Swarming is a natural process that occurs when honey bees in the hive allow a new queen to develop and the colony spilts into two smaller colonies. Swarming is the honey bees way of reproducing.
One group of bees with a queen will fly and eventually land in a suitable location, such as tree or post. Some bees can be seen flying from the swarm, these are scout bees, searching for a suitable place for the colony to fly to and set up a permanent hive.
The usual swarming season is between April to the end of August, and this is the time when members of the public often need the services of a beekeeper to deal with honey bee swarms.
Beekeepers will only deal with honey bees swarms, and this page has been created to help you identify the most common types of insects we get called out to deal with. If you do have a honey bee swarm which can be removed safely, we have several members who volunteer their services.
Please follow the advice on this page or if you are still unsure, then go to – https://www.bbka.org.uk/what-bee-is-this
Honey bee -
Bumblebees are often confused with honeybees. However they are rounder, larger and furrier and come with a variety of coloured stripes across the end of their tails. Are they in a bird box, under the decking, in the compost. Bumblebees are important pollinators. Leave the nests alone if possible. They will die out at the end of summer and will cause no further problems. Bumblebees rarely sting or attack people or animals and should therefore not be disturbed. There are 24 different types of native bumblebee, all of which vary in size and colour. Beekeepers are unable to assist in the removal of bumblebees.
Solitary bees - Are there lots of small bees popping in and out of the wall or very small holes in the ground. Do they have a "reddy/brown" bottom? Are they almost black.<br /> These are solitary bees, of which there are 225 species recorded in the UK and they post no threat or harm to you, your family or pets. Solitary bees are important pollinators and should be left alone. Their numbers will decrease over the summer and their nests should be left alone. Beekeepers are unable to assist in the removal of solitary bees.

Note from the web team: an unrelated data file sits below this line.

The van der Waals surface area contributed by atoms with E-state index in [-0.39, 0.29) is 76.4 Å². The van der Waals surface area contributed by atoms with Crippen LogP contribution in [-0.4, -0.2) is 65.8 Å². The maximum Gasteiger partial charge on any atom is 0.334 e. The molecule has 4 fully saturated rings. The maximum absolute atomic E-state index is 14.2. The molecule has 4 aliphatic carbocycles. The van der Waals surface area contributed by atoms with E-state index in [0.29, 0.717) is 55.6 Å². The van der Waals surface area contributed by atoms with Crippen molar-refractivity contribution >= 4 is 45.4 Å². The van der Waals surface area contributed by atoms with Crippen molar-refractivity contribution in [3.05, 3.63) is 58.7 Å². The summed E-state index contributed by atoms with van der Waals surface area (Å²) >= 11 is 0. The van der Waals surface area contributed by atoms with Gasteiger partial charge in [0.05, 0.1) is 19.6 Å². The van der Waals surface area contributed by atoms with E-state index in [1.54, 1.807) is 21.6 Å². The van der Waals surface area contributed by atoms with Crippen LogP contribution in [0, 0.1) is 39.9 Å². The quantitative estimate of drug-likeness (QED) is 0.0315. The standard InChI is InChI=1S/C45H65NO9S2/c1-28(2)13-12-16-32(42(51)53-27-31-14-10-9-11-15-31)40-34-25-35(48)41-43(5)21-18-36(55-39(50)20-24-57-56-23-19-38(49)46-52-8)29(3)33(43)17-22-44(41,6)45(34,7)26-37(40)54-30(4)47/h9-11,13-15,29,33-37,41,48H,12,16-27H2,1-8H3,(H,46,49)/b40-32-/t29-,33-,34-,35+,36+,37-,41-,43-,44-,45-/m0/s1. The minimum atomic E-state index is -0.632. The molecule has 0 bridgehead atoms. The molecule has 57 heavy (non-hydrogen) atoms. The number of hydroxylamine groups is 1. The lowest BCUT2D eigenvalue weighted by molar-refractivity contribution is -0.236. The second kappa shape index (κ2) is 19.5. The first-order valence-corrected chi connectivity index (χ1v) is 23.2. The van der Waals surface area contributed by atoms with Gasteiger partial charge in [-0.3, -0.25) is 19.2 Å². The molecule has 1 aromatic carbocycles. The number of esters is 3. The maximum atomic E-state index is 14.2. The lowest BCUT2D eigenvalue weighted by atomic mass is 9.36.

Is it bright yellow with black stripes? Very smooth, mainly yellow with black stripes? Is it in the roof of your house? Are they coming from a round nest in a tree? Is there a nest in the shed? Do they have a high pitched buzz? Are they after all things sweet? Then these are probably wasps. Beekeepers are unable to assist in the removal of wasps.
Mining bees -
Frequently Asked Questions
I have a honey bee swarm. What should I do?
Will I get stung?
Will the bees attack my pets?
I have a swarm/ bees in my chimney/cavity wall. What can I do?
For advice, please go to www.swarmcatcher.co.uk Please note that they will charge for any services performed.
If you have identified a honey bee swarm then leave it alone and record the following information:
1. Address of swarm location
2. Contact name and telephone number of a witness
3. Is the swarm accessible? i.e. Is a ladder required?
The following members are prepared to come and collect honey bee swarms in their area. Please contact the individual directly on the number given below. If they are unable to answer please leave a message detailing the above points.
We can be very busy during the swarming season, so please be patient and someone will contact you. Please note we collect swarms at the home owner and/or land owner’s risk and we cannot be held responsible for any damage caused to property.
Mike Shaw (East Cardiff, Newport, Abergavenny areas)
Vale of Glamorgan
Penarth, Dinas Powys and Barry
Rhondda Cynon Taf
Please note, the beekeeper may charge for their service.